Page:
Maybe I’m missing the point entirely. Perhaps it’s the use of the Wii-mote which changes the experience. Yet while Nintendo have been lavished with near unanimous praise over the innovation they’re currently bringing to the industry, I can’t help but feel that when it comes to the more established franchises, the Zeldas, Marios and Metroids of this world, that they’re playing it safe. It doesn’t do much to change the method of control if the underlying game is practically the same thing we’ve been playing for the past 22 years.

I desperately want Nintendo to finally start delivering on their promises. If you intend to innovate than be sure to do it all the way through. In every new game the player is begins stripped of the equipment and skills of the prior, with each new dungeon built specifically around the one new/retrieved item found within. I think they could: throw a wrench in the works and really start tweaking the Zelda formula - maybe skipping the boomerang, bombs and bow and arrow altogether or--gasp--starting players off with those items. But just as films and TV series (with exception to 24) stopped using amnesia as a convenient device to introduce viewers to a character’s back story, so should such archaic methods be abandoned here.

Back in 1982, another Japanese company, Namco, produced Pacman for $200,000. Now, the average Next-Generation title is estimated to cost $15m. While production costs have tripled in recent years, sales and revenue have hardly changed. It’s becoming ever more expensive to take a chance on the unproven and this fear gnaws away at all the industry giants, even those not usually adverse to upsetting the balance and doing something as radical as Nintendo did with the Wii, a console considered a sure fire flop by industry magnates before launch.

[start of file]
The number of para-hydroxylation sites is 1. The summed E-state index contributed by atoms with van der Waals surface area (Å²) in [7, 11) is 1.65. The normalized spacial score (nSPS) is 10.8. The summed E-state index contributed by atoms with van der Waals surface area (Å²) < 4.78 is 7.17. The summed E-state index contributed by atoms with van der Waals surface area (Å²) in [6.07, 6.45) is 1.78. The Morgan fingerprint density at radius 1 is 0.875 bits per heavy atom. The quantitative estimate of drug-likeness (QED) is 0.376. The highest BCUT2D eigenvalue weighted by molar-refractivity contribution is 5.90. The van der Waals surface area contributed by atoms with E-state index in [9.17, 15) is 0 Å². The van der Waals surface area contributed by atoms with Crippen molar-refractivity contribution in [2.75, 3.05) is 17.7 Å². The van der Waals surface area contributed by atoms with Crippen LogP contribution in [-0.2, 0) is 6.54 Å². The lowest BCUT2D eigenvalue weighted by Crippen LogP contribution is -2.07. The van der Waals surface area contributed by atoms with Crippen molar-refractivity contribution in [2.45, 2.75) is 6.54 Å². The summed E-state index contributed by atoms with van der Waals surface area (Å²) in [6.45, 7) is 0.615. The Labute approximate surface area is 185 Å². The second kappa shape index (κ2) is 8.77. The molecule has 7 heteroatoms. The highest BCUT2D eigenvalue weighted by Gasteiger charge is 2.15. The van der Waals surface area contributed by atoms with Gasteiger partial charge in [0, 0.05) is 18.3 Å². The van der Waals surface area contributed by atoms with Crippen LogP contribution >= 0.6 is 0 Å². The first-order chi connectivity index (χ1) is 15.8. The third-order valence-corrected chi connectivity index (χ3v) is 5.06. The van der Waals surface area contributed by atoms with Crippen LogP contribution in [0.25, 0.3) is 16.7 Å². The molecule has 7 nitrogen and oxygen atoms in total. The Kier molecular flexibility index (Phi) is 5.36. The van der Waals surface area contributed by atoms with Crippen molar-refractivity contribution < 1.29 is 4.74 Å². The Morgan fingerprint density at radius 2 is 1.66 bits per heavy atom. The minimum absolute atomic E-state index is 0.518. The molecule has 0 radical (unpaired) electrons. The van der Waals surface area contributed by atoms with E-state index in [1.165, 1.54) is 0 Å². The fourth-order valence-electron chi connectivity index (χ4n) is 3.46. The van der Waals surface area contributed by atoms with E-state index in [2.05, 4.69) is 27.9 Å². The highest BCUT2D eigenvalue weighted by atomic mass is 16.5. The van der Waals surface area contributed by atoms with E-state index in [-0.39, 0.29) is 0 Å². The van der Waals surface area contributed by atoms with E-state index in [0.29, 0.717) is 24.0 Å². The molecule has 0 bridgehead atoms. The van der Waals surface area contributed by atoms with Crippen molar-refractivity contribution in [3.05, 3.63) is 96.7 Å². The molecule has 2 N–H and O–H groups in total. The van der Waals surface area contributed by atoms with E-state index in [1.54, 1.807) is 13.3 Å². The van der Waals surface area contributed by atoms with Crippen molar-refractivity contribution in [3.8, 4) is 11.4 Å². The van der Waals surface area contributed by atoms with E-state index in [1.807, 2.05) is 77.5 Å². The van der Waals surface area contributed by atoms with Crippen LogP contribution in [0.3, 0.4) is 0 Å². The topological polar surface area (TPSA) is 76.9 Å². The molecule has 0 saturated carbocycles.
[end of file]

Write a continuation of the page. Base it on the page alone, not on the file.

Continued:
And there are steps being taken in the right direction with Nintendo’s recent announcement of ‘WiiWare’. New and downloadable games different to the vintage games already being offered. What's more interesting is that Nintendo isn't only seeking WiiWare from established publishers and developers like Ubisoft and Sega but rather indie developers as well. Shorter, original, more creative games from small teams with big ideas whose products would not be vetted by Nintendo. If Nintendo itself can’t tap into the potential they created in their own system, maybe one of these can.